ESU_MD

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probably true. most em docs work cush schedules. I don't know any that work more than 35 hrs/week on a regular basis.
ER docs have a nice schedule and lifestyle, but they also make less money than surgeons. I bet they don't care they make less either when they are off at home without a pager!
 

emedpa

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ER docs have a nice schedule and lifestyle, but they also make less money than surgeons. I bet they don't care they make less either when they are off at home without a pager!
Not much less...this salary survey has the difference at about 30k/yr which means the em docs are likely making more hourly if you consider 35 vs 50 hr workweeks:
http://www.medscape.com/features/slideshow/compensation/2012/public
the same survey also finds 54% of em docs satisfied with their jobs vs 46% for surgery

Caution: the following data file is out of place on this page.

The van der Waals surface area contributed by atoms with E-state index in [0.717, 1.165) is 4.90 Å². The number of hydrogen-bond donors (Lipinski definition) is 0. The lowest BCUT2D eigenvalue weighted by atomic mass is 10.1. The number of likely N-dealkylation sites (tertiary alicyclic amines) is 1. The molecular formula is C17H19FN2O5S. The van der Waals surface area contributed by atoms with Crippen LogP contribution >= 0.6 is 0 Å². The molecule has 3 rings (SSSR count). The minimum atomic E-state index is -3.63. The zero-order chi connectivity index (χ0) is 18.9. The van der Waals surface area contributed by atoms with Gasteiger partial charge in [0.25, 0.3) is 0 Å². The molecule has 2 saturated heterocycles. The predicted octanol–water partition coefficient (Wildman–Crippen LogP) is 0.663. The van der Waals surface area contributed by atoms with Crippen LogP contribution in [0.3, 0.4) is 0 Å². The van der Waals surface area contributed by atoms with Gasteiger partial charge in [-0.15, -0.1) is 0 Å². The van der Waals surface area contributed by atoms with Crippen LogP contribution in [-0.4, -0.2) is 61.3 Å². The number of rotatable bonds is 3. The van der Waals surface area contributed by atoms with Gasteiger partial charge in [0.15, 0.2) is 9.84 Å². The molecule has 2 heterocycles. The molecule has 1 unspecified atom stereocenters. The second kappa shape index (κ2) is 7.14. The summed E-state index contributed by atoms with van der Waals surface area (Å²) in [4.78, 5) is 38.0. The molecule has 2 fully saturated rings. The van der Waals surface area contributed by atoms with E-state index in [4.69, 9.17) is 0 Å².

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Not much less...this salary survey has the difference at about 30k/yr which means the em docs are likely making more hourly if you consider 35 vs 50 hr workweeks:
http://www.medscape.com/features/slideshow/compensation/2012/public
the same survey also finds 54% of em docs satisfied with their jobs vs 46% for surgery
I don't doubt that EM physicians make more "per hour" when compared to their GS colleagues. While I can't speak for the compensation for EM, that listed for GS is laughably low (except perhaps in academics).
 

wjs010

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I don't doubt that EM physicians make more "per hour" when compared to their GS colleagues. While I can't speak for the compensation for EM, that listed for GS is laughably low (except perhaps in academics).
What do you think is the real number for GS? I'm curious because my brother is a pvt practice GS in Dallas and I don't wanna ask what he makes
 

Winged Scapula

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What do you think is the real number for GS? I'm curious because my brother is a pvt practice GS in Dallas and I don't wanna ask what he makes